Tis the Season: 10 Reasons Why Winter is the Best Season for Adventure in Britain
Yes, it’s cold. Yes, it’s dark but a Winter adventure is one of my absolute favourite things. Right outside our back doors are natural winter wonderlands beckoning to be explored. If the thought of the snow, frost and occasional sunshine isn’t enough to convince you to set off on your own voyage of chilly discovery, then maybe these ten reasons will.
1. The Winter Sunrise
I am as much a fan of a sunrise adventure as much as the next person but I’m also a fan of my bed. In Summer I’ve seen myself rising at 2am in order to catch my 4am sunrise shots but Winter holds the perfect solution to the sleep vs adventure dilemma. Sunrise is now around 8:30am which means a longer lie without sacrificing the incredible views of a hilltop at dawn.
Nothing quite compares to your first sunrise experience, it is a magical moment that you will try to recreate for the rest of your life. No sunrise is ever alike and that is what makes them so individually magical in their own way.
2. Magical Light All Day Long
If, for you, photography and adventure go hand in hand then the best light is to be found during the Winter months. All year round Britain experiences some of the best light in the world for Landscape photographers to take advantage of, when it’s not raining, but December to February holds the key to the perfect Landscape lighting. If Golden Hour is the last hour of light before the day’s end, then Winter is the Golden Hour of the seasons before the year’s end. The sun is low in the sky creating dramatic shadows and eerie light throughout the day and by the end of golden hour you will have witnessed the most spectacularly light you have ever seen.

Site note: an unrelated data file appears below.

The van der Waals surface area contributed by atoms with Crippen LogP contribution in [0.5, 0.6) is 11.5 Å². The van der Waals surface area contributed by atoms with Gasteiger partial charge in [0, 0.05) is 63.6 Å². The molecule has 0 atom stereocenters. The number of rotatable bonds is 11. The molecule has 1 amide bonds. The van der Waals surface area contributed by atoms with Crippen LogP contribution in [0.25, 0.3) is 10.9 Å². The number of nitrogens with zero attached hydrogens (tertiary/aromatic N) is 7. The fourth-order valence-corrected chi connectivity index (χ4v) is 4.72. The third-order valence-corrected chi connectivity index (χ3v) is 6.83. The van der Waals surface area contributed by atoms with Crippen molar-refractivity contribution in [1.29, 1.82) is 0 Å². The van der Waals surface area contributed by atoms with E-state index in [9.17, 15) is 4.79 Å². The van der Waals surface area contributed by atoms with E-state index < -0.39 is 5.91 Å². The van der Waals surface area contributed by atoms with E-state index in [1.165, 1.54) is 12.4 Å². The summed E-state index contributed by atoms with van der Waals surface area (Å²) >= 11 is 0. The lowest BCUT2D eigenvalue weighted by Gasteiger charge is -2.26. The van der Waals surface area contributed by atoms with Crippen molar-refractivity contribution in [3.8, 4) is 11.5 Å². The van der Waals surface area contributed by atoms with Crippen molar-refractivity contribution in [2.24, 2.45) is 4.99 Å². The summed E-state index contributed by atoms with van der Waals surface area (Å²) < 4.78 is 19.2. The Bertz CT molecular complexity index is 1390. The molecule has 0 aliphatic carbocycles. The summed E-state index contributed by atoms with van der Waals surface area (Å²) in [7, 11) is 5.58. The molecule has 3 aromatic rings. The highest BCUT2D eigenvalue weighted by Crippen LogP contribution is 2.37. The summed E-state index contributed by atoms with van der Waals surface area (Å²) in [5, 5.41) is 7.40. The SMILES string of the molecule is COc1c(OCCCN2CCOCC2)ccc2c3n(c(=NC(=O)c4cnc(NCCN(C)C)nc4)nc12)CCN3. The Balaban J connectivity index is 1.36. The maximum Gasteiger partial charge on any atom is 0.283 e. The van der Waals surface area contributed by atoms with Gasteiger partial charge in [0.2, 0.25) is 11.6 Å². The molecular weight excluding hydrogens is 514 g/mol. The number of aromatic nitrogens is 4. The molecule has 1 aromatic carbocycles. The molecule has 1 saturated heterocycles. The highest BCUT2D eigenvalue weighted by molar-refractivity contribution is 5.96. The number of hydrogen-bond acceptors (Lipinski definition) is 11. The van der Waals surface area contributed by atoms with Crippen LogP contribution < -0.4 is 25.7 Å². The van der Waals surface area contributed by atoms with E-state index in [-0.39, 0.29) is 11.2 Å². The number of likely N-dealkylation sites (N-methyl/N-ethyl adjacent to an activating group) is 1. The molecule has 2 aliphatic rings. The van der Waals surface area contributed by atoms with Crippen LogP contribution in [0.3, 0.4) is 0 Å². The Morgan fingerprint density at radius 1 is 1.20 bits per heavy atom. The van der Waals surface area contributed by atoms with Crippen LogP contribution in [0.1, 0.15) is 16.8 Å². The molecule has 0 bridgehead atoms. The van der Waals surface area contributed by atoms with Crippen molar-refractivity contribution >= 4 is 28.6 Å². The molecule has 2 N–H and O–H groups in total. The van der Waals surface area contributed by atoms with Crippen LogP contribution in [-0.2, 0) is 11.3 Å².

OK true, British wildlife is around throughout the year, but there is something truly special about seeing a deer against a stark white background of freshly fallen snow. Walking the trails in the winter months makes you feel like Jack Skeleton when he suddenly stumbles upon Christmas Land in A Nightmare Before Christmas, but instead of presents under trees it is Robbins and Deer waiting to be discovered. Even if you are significantly lacking in the snow department, Winter is the best time of year for wildlife tracking adventurers. Without the overgrown Summer foliage to conceal the tracks of badgers, foxes, otters etc. it is much easier to spot the signs of these wonderful animals on the paths we share. The soft ground created by Winter’s constant freeze and thaw creates the perfect conditions for practicing your animal tracking.
4. It’s Oh So Quiet
For obvious reasons people are drawn to Britain’s great outdoors far more during the Summer months; sun, sea and dive bombing seagulls anyone? Well I say more fool them, but this does leave those of us willing to brace the cold with the place to ourselves (pretty much anyways). The lack of people lends itself to a more unique experience with wildlife more likely to appear, trails less crowded and it's unlikely anyone will wander into the panoramic shot of the beautiful landscape you are currently trying to take.
5. The Winter Sunset